Posted: 8:02 am Tuesday, October 25th, 2016
By Jamie Dupree
Donald Trump and Hillary Clinton are both stumping for votes today in Florida, with just two weeks left in the 2016 campaign, as polls continue to show an advantage for Clinton, though Trump has argued in recent days that the news media is pushing “phony” polls that are only meant to stop his drive to win the White House.
Let’s take a quick campaign snapshot:
1. Looking at the polls. Remember four years ago at this time? We were being told by Republicans that the polls were “skewed” in favor of the Democrats, and that they were underestimating the support for Mitt Romney. Instead, we found out after all the votes were in that the polls had inflated Romney’s support, and missed on Obama by almost four percent nationwide. Right now, no one knows which way the polls are off. At this point, you can cherry pick a poll that makes you feel good as a Trump supporter, and find a bunch that make you feel good about Hillary Clinton. The averages point to Clinton – we’ll know the results in another two weeks.
2. The race is down to a few states. Yes, it’s the old Jamie Dupree line of, “The schedule tells a story.” But, it does. Donald Trump and Hillary Clinton are both in Florida today, as early voting is now underway in that key state. Trump heads later this week to Ohio – where he has been holding his own – and North Carolina, which has had mixed polls of late for the GOP. Clinton has hit Ohio, New Hampshire, Florida, Pennsylvania and Ohio. Trump will make a detour from the campaign trail tomorrow, to his new hotel here in Washington, D.C. Some campaign veterans might be a bit shocked by this decision:
On Wednesday — just 13 days till the election — Trump is leaving the campaign trail to promote the grand opening of his Washington, DC hotel pic.twitter.com/WLZWWTXZm2
— Bradd Jaffy (@BraddJaffy) October 25, 2016
3. Trying to figure out the early vote. There are all sorts of people doing all sorts of reviews of the numbers from absentee ballots returned and early voting in various states. Democrats seem to have an advantage in North Carolina, Nevada and Virginia, while Republicans are doing better in Ohio and parts of the Midwest. Already, close to 8 million people have voted as of Tuesday morning. The best place to get updates on the hard numbers – a University of Florida professor who tracks this stuff for a living:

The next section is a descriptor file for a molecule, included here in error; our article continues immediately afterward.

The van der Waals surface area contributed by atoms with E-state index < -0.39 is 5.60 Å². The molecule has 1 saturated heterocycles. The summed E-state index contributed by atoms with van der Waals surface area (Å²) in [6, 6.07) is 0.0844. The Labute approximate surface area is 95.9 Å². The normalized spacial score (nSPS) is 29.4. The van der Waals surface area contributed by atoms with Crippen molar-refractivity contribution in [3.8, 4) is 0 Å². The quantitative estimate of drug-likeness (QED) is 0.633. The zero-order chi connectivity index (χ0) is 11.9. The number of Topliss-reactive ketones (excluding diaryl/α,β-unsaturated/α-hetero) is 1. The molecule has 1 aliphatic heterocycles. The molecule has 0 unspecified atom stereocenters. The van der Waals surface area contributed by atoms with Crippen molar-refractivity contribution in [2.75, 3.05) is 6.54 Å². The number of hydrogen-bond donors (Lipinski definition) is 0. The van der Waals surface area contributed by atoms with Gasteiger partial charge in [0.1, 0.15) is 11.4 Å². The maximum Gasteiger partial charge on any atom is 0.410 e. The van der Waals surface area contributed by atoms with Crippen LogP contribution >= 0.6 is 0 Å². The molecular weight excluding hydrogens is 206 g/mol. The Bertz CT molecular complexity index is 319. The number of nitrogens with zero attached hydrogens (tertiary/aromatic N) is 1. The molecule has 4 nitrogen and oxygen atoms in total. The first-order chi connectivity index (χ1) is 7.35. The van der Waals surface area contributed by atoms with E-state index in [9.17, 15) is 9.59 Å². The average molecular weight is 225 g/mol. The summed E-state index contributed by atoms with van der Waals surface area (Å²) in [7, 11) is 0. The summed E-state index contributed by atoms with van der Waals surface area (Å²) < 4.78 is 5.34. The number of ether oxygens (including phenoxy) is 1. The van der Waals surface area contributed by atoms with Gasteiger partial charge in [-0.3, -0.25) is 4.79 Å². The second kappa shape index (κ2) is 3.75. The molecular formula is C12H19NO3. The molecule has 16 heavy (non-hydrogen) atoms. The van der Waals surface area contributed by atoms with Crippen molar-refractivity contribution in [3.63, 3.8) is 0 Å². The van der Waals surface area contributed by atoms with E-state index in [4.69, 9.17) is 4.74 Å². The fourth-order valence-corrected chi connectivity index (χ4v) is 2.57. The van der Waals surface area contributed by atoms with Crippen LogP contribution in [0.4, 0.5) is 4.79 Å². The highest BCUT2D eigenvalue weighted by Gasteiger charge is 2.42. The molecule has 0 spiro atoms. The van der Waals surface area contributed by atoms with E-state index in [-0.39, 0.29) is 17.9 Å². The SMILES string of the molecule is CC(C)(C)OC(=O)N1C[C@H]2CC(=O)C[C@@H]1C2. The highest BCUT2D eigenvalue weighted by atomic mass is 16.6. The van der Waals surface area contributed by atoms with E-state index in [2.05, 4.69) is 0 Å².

Appears while big crowds are attending Trump rallies, more reg Dems are standing in line to vote in key batlegrounds like NC, NV, and VA
— Michael McDonald (@ElectProject) October 23, 2016
4. What about the Congress? You can tell that Democrats are dreaming about a big win on Election Day, as Hillary Clinton and President Obama have been spending large chunks of their campaign trail speeches to verbally smack individual Republicans who are running for the U.S. Senate. Democrats need to pick up four Senate seats – and have Clinton win the White House – in order to control the Senate. The magic number is a five seat gain if Trump wins in November. A number of seats are very close, and could roll either way in these last two weeks.
— CookPoliticalReport (@CookPolitical) October 25, 2016
5. Republicans playing defense in Utah. During the primaries, Donald Trump showed one weakness among Republican voters, and that was in areas with large Mormon populations. Now, with polls showing a very tight race in Utah – thanks to a surge for independent candidate Evan McMullin, the Trump Campaign is sending running mate Mike Pence to Utah for a campaign stop on Wednesday. Utah’s six Electoral Votes should not even be in the discussion at this point in the race, but the polling is obviously worrying Trump officials in a state where Mitt Romney won 73 percent of the vote. Utah last voted for a Democrat for President in 1964.
About the Author
Jamie Dupree is the Radio News Director of the Washington Bureau of the Cox Media Group and writes the Washington Insider blog. A native of Washington, D.C., Jamie has covered Congress and politics in the nation’s capital since the Reagan Administration, and has been reporting for Cox since 1989.